I kept the weight off until I became pregnant again with my second daughter. I decided I wasn't going to gain so much weight this time around and I exercised as long as I could physically do so (until about two weeks before she was born). I gained 20 lbs, in the first six months of my pregnancy and 40 lbs. in the last couple months. Crap. I guess that is just how my body "does" pregnancy. Not discouraged, I went back to the weight-loss program right after she was born. I was 29 years and 9 months old. I dieted for two months. I didn't lose one ounce.

Beyond frustrated, completely exasperated, I quit the diet program and ate whatever the hell I wanted. I decided that it was too soon. I was still recovering from pregnancy. I was breast-feeding. Controlling my weight through periodic crash dieting had always worked for me in the past and now it didn't work anymore. I didn't know what to do. For the next six years.

I did have two periods of weight-loss during the ensuing time. The first happened when I spent a summer abroad. I walked a lot and the weather was hot. I was also sick from the dietary changes. I lost at least 25 lbs. that summer without any effort at all. It was awesome. But then I got a divorce from my husband and finished college and the stress was too much. I gained the weight back.

In 2008, I went back on that same diet program for six months and lost the 25 lbs. again. It was excruciating to lose so slowly and when I hit a weight-loss plateau, I became frustrated and quit. I've gained the 25 lbs. back since then. Maybe more.

I am at least 100 lbs. overweight. Although I hate being so fat, I am generally a happy person. I have a good job and two beautiful daughters. I am active in my church. I have good friends. I graduated Magna Cum Laude from college. I exercise every day. I seldom binge anymore. When I track my food intake, I usually eat about 1,800 calories a day. That's not a crazy amount.

What I really hate is that I am not a fat person on the inside. I value health and fitness. I have always exercised regularly. I have been a vegetarian for 17 years. I hate the idea that I take too much for myself, especially when there are people in this world who have nothing. I don't know how it is that my outsides so poorly match my insides.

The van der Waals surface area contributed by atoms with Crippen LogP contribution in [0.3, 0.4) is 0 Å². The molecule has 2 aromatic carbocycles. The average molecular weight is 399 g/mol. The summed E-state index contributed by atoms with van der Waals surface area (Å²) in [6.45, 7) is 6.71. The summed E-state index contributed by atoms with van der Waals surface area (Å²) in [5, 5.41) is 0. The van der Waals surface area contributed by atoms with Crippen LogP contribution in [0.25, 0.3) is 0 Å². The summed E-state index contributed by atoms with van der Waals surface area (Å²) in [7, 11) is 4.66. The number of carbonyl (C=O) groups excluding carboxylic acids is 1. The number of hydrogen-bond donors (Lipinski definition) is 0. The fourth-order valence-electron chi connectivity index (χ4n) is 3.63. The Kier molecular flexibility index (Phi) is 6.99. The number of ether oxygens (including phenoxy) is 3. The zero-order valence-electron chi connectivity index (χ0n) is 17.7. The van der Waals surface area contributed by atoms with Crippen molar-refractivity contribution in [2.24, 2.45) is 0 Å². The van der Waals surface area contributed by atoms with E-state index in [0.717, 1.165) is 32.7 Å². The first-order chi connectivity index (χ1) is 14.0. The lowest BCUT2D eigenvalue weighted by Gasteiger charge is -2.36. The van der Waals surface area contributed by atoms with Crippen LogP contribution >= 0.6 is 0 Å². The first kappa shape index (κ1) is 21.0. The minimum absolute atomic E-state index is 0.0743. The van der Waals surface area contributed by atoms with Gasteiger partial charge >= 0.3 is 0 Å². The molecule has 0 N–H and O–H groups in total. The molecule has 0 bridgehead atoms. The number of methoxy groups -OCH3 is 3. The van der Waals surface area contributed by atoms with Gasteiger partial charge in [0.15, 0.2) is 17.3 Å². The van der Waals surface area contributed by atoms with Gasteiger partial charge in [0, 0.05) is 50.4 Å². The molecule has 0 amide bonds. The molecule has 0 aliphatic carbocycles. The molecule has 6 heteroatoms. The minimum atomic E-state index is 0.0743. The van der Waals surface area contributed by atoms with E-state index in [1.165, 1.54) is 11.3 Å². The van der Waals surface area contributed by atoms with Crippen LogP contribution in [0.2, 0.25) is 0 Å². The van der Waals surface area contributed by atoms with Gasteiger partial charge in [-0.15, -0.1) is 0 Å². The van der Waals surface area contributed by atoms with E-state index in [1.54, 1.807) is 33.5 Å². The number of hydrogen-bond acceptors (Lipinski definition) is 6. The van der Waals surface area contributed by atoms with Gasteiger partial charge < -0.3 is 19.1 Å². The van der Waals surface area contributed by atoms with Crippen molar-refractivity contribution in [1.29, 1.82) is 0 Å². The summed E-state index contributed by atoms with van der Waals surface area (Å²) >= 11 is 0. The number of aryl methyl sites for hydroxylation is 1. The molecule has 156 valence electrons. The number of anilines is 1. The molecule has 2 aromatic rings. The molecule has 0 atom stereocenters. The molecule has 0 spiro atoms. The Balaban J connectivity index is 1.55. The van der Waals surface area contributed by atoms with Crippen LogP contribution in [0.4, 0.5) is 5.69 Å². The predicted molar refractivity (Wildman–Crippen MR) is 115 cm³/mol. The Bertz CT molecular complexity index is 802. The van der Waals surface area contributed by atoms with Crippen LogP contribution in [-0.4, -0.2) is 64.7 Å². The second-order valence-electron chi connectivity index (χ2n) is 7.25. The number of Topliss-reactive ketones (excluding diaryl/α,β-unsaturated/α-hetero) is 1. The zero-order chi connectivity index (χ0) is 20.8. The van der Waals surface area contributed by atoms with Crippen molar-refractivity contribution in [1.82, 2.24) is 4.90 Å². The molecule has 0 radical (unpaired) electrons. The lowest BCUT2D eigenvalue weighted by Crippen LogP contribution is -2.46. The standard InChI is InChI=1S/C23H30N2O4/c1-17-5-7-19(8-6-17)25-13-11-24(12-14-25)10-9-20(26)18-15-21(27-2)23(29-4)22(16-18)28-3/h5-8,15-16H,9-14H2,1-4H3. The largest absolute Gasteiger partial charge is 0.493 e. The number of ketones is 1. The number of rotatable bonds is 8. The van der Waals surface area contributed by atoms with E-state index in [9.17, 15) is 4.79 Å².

So I guess this is my last resort because I have to do something. I am miserable being so fat. If I could just quit eating and never think about food again, I think that might be okay. I hate that I have to deal with it over and over throughout the day. Sometimes I make good choices. Sometimes I make bad choices. Why isn't there any evidence at all of the good?


Dirttrackdiva said...

OH MY GOSH! You sound so much like I used to feel. I'm literally moved to tears reading your story. I too remember how I felt before surgery.

How terrible it was to look in the mirror and see this ugly fat person staring back at me. I was once told to never tell someone you know how they feel unless you can cry with them. I'm telling you that I know how you feel. I am crying with you as I read this post. Not for you, because I don't want to give the impression that I feel sorry for you. I don't. I'm empathetic for you though. Something that I don't think overweight people get enough of. We get the pity and the strange looks, but never the empathy.

Keep your head up my friend. This is an amazing journey and I'm happy that you've started it.

Lee Ann said...

Amanda, wow, our stories are very similar. I too developed at a young age---looked 16 when I was 12 and had older guys looking at me. That's when I became self-conscious of my weight and figure and that's when the trouble and disordered eating began. I saw my hips and boobs as "fat" and flawed b/c the girls around me still looked like children. I started hiding my figure in big clothes and started seeing myself as "fat" even though I was 5 ft 2 and weighed 115, and could bench press 135 pounds! So I was strong and fit. I just saw myself as big. And I too put on a ton of weight--60 lbs--during both of my pregnancies.